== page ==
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Anna graduated with her Master’s in Biology in 2023, immediately moving on to a full-time position with the Cleveland Museum of Natural History
- B.S. Biology, Earlham College (2019)
I am specifically interested in differences between rural and urban populations of the same species and am currently exploring this area through my master’s thesis research focused on diet variation of mammalian mesopredators and their potential small mammal prey across the rural-urban gradient in the greater Philadelphia area. The aim of this project is to better understand the provision, or lack thereof, of potential pest management services by mesopredators in a growing urban area that struggles with waste management and zoonotic lyme disease transmission, and is currently expanding its metropolitan park system.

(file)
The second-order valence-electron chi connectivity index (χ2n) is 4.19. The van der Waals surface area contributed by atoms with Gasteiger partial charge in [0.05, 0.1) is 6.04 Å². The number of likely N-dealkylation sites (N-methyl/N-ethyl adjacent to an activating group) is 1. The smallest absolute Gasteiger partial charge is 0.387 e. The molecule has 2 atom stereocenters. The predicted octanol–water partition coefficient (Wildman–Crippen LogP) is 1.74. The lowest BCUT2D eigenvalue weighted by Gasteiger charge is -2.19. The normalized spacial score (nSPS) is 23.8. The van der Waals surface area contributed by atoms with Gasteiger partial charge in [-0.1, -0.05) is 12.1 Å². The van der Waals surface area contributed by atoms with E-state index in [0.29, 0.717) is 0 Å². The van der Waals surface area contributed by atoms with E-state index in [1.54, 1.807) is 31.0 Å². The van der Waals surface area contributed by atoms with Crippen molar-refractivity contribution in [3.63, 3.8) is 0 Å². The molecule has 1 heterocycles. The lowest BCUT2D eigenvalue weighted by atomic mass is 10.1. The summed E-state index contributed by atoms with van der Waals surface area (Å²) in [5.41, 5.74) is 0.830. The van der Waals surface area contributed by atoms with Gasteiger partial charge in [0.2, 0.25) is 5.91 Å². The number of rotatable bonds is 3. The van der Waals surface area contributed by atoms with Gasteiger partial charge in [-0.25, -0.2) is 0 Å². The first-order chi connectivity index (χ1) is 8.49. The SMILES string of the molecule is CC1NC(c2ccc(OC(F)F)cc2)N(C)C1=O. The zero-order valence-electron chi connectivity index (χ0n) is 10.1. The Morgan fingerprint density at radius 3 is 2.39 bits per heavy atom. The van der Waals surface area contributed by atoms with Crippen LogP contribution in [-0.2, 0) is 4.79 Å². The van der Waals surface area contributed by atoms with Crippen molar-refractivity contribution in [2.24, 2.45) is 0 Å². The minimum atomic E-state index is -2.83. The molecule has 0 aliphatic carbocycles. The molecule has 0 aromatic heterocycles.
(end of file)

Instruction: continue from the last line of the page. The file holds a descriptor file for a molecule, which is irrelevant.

I am an applied ecologist investigating the reactionary relationships between animals and humans in highly modified landscapes with the aim of exploring symbiotic solutions to mitigate present conflicts and avoid future clashes between co-occurring humans and animals. As human-altered landscapes continue to expand at unprecedented rates and with experts at the United Nations predicting that nearly 90% of Americans will be living in cities in the next three decades, investigating the ways in which wildlife adapts to human-dominated environments and studying the shifts in ecosystem services these animals provide is incredibly important. My previous research has focused in areas of animal behavior, habitat selection and utilization, effects and impacts of human disturbance, as well as how humans think about and interact with domestic and wild animals. My field work priortizes “non-invasive” methods such as camera traps, hair snares and small mammal hair tubes, as well as in-field measurements and observations to avoid undue stress or harm to study subjects.